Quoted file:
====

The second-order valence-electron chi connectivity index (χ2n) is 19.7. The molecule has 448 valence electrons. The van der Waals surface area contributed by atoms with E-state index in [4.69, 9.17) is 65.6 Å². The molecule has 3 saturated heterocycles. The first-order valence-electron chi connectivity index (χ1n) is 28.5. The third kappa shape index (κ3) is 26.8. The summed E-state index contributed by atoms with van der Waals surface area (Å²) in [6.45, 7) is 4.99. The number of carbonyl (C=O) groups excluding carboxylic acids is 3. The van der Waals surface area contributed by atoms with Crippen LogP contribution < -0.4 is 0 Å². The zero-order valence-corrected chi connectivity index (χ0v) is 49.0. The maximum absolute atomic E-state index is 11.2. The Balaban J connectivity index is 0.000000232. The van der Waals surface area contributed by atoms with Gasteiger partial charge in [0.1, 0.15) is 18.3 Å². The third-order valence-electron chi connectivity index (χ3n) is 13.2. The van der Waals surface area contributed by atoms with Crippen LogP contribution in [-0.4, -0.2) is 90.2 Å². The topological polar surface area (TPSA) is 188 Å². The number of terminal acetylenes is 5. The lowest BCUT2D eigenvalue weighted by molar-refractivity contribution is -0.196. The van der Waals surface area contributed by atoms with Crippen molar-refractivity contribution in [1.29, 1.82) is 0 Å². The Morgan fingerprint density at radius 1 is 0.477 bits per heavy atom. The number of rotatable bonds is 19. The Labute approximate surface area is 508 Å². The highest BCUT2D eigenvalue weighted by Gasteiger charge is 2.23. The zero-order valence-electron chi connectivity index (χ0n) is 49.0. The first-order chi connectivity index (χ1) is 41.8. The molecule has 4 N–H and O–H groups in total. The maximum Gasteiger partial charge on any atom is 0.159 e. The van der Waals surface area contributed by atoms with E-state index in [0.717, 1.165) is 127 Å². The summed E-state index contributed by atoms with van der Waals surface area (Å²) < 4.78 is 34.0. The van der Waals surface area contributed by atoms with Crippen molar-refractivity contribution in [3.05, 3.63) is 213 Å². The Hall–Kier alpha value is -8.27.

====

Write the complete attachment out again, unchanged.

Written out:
The second-order valence-electron chi connectivity index (χ2n) is 19.7. The molecule has 448 valence electrons. The van der Waals surface area contributed by atoms with E-state index in [4.69, 9.17) is 65.6 Å². The molecule has 3 saturated heterocycles. The first-order valence-electron chi connectivity index (χ1n) is 28.5. The third kappa shape index (κ3) is 26.8. The summed E-state index contributed by atoms with van der Waals surface area (Å²) in [6.45, 7) is 4.99. The number of carbonyl (C=O) groups excluding carboxylic acids is 3. The van der Waals surface area contributed by atoms with Crippen LogP contribution < -0.4 is 0 Å². The zero-order valence-corrected chi connectivity index (χ0v) is 49.0. The maximum absolute atomic E-state index is 11.2. The Balaban J connectivity index is 0.000000232. The van der Waals surface area contributed by atoms with Gasteiger partial charge in [0.1, 0.15) is 18.3 Å². The third-order valence-electron chi connectivity index (χ3n) is 13.2. The van der Waals surface area contributed by atoms with Crippen LogP contribution in [-0.4, -0.2) is 90.2 Å². The topological polar surface area (TPSA) is 188 Å². The number of terminal acetylenes is 5. The lowest BCUT2D eigenvalue weighted by molar-refractivity contribution is -0.196. The van der Waals surface area contributed by atoms with Crippen molar-refractivity contribution in [1.29, 1.82) is 0 Å². The Morgan fingerprint density at radius 1 is 0.477 bits per heavy atom. The number of rotatable bonds is 19. The Labute approximate surface area is 508 Å². The highest BCUT2D eigenvalue weighted by Gasteiger charge is 2.23. The zero-order valence-electron chi connectivity index (χ0n) is 49.0. The first-order chi connectivity index (χ1) is 41.8. The molecule has 4 N–H and O–H groups in total. The maximum Gasteiger partial charge on any atom is 0.159 e. The van der Waals surface area contributed by atoms with E-state index in [0.717, 1.165) is 127 Å². The summed E-state index contributed by atoms with van der Waals surface area (Å²) < 4.78 is 34.0. The van der Waals surface area contributed by atoms with Crippen molar-refractivity contribution in [3.05, 3.63) is 213 Å². The Hall–Kier alpha value is -8.27.